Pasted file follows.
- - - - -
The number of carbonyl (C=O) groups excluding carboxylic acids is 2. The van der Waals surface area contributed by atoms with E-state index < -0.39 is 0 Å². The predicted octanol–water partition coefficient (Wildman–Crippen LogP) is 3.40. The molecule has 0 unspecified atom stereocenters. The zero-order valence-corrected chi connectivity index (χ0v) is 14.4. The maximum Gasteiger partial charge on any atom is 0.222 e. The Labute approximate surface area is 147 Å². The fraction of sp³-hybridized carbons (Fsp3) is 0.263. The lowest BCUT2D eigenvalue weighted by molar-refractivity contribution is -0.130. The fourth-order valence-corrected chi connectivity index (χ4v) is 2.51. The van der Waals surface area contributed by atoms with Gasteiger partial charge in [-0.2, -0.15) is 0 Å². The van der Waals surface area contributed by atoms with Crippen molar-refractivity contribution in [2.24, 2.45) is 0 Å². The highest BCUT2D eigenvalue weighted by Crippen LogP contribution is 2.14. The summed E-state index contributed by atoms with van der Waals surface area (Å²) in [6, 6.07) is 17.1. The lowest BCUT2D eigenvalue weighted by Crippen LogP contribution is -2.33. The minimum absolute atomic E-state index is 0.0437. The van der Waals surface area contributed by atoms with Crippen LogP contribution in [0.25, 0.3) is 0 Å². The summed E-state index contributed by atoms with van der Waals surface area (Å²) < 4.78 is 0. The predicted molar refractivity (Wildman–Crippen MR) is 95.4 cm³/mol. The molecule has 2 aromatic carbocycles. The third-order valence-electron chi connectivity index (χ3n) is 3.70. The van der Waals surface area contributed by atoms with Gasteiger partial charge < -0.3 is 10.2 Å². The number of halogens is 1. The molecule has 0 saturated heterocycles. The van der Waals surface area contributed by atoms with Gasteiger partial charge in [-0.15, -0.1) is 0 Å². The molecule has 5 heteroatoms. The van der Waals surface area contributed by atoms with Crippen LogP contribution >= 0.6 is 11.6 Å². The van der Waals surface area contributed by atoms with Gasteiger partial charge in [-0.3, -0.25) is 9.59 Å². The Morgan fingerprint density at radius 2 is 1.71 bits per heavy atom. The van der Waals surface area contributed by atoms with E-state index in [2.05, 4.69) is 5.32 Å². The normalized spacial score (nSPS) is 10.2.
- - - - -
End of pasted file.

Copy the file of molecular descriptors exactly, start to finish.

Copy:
The number of carbonyl (C=O) groups excluding carboxylic acids is 2. The van der Waals surface area contributed by atoms with E-state index < -0.39 is 0 Å². The predicted octanol–water partition coefficient (Wildman–Crippen LogP) is 3.40. The molecule has 0 unspecified atom stereocenters. The zero-order valence-corrected chi connectivity index (χ0v) is 14.4. The maximum Gasteiger partial charge on any atom is 0.222 e. The Labute approximate surface area is 147 Å². The fraction of sp³-hybridized carbons (Fsp3) is 0.263. The lowest BCUT2D eigenvalue weighted by molar-refractivity contribution is -0.130. The fourth-order valence-corrected chi connectivity index (χ4v) is 2.51. The van der Waals surface area contributed by atoms with Gasteiger partial charge in [-0.2, -0.15) is 0 Å². The van der Waals surface area contributed by atoms with Crippen molar-refractivity contribution in [2.24, 2.45) is 0 Å². The highest BCUT2D eigenvalue weighted by Crippen LogP contribution is 2.14. The summed E-state index contributed by atoms with van der Waals surface area (Å²) in [6, 6.07) is 17.1. The lowest BCUT2D eigenvalue weighted by Crippen LogP contribution is -2.33. The minimum absolute atomic E-state index is 0.0437. The van der Waals surface area contributed by atoms with Crippen LogP contribution in [0.25, 0.3) is 0 Å². The summed E-state index contributed by atoms with van der Waals surface area (Å²) < 4.78 is 0. The predicted molar refractivity (Wildman–Crippen MR) is 95.4 cm³/mol. The molecule has 2 aromatic carbocycles. The third-order valence-electron chi connectivity index (χ3n) is 3.70. The van der Waals surface area contributed by atoms with Gasteiger partial charge < -0.3 is 10.2 Å². The number of halogens is 1. The molecule has 0 saturated heterocycles. The van der Waals surface area contributed by atoms with Gasteiger partial charge in [-0.15, -0.1) is 0 Å². The molecule has 5 heteroatoms. The van der Waals surface area contributed by atoms with Crippen LogP contribution >= 0.6 is 11.6 Å². The van der Waals surface area contributed by atoms with Gasteiger partial charge in [-0.3, -0.25) is 9.59 Å². The Morgan fingerprint density at radius 2 is 1.71 bits per heavy atom. The van der Waals surface area contributed by atoms with E-state index in [2.05, 4.69) is 5.32 Å². The normalized spacial score (nSPS) is 10.2.